As mentioned above, there is an exception for schools that provide boarding and meals, the fees for which are a separate cost to the education the school's charitable status is there to facilitate under its charitable status, and which may be reimbursed without breaching charity law.

In 2020, when schools were ordered to close on 23 March, invoices had not yet been issued for the summer term and so schools were (legally) in a position to reduce fees for the final term of the year, if they chose to.

Those that decided to reduce fees were obliged to communicate this to the Charity Commission along with a statement explaining why they had made this decision.

Guidance published by the Charity Commission in April 2020 stated that any decision to reduce fees must be made in the best interests of the charity.

Non-payment of fees

Very few independent schools had pandemic exclusions in their contracts to cover circumstances where school property could not be accessed due to an outbreak of disease.

For most independent schools pre-Covid-19, access restriction clauses generally related to natural fires, floods or other kinds of natural disaster.

In these unprecedented circumstances, some parents withheld school fees on the basis that their children were not receiving the educational service stipulated in their contracts with the schools.

Schools have a choice about how they handle this issue. They can either treat it as a complaint against the school, which can be dealt with via the school's formal complaints process; or they can treat it as non-payment of an invoice and hand it over to the school's finance team to be collected as a debt.

It is up to the schools how to proceed, however it is judicious to consider how different courses of action will affect the school's reputation and its relationship with parents and other stakeholders.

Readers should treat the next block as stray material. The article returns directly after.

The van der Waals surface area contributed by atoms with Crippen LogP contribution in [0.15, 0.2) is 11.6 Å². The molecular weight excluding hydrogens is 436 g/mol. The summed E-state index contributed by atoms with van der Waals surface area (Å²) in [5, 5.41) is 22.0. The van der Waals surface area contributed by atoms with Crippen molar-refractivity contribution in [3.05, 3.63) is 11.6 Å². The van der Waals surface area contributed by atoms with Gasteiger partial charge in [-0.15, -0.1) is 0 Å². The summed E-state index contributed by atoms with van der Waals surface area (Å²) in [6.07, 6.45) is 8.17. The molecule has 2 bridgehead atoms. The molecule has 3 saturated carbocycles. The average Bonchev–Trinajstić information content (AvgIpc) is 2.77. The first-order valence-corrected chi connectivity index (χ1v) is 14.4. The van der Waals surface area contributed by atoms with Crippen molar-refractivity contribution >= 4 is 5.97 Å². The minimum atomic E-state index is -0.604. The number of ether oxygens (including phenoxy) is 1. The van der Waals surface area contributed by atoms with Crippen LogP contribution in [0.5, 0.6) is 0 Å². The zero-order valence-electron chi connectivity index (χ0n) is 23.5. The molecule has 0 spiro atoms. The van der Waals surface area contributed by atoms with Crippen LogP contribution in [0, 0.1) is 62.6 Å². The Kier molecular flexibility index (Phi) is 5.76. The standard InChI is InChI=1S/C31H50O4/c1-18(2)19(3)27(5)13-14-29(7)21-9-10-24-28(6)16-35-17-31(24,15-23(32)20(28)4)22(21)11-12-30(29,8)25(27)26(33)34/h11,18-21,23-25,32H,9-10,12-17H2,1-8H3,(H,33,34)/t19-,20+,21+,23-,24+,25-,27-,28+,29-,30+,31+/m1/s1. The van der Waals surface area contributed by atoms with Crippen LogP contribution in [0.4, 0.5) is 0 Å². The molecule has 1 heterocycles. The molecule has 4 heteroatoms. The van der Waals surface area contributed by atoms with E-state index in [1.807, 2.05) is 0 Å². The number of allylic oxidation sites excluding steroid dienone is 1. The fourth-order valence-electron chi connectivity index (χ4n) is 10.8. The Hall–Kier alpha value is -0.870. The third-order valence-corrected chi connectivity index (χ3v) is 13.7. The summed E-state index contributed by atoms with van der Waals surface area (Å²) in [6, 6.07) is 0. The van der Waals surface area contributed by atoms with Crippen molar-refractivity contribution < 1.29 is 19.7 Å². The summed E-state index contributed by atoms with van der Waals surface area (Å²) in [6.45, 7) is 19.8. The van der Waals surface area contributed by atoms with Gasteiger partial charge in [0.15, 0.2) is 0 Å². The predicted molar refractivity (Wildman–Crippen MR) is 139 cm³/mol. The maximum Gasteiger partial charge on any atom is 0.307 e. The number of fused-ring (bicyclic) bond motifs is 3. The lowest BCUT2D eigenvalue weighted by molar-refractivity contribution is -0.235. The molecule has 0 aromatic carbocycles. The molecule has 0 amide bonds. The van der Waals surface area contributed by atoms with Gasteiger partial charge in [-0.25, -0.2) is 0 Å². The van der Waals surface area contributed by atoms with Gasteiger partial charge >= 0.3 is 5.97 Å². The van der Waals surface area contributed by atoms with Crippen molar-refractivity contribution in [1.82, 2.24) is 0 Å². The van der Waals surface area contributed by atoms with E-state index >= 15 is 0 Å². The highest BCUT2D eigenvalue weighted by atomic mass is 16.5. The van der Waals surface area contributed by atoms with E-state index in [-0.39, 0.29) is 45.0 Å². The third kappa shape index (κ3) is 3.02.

Lessons from lockdown

Many independent schools have had to make difficult decisions about their funding arrangements since the outbreak of Covid-19 and several have collapsed into insolvency.

However, most schools with charitable status are run by expert educators with experienced finance teams and are overseen by dedicated trustees, who have worked together to ensure the schools' futures.

Of the schools that offered fee rebates, a number asked for these sums to be donated to bursary/hardship funds for other children to attend the school. This helps the school maintain its funding stream while allowing it to further its charitable purpose.

A lot of schools have had to review their contracts to include specific pandemic cover and provide for situations where pupils are unable to access school buildings. These revised contracts (generally) stipulate that fees are paid first and any issues raised afterwards as a complaint against the school.

In this respect, independent schools have realised the value of being able to provide excellent education remotely and having the flexibility to switch to online learning at short notice.

Providing equivalent quality teaching to that which pupils receive in school will likely reduce the risk of parents complaining about fees.

Finally, for schools that find themselves in financial difficulty, there is a duty on all trustees to be transparent about the financial situation the school is in and how money is going to be spent.

This is usually best communicated sensitively but clearly to parents at the end of the academic year, rather than as a running commentary.

This article was authored by Aarti Gupta, a consultant charity law specialist at Fieldfisher; Neil Palmer, corporate partner at Fieldfisher; and Tessa Waite, trainee solicitor at Fieldfisher. For more information on our education expertise, please visit the education page on the Fieldfisher website.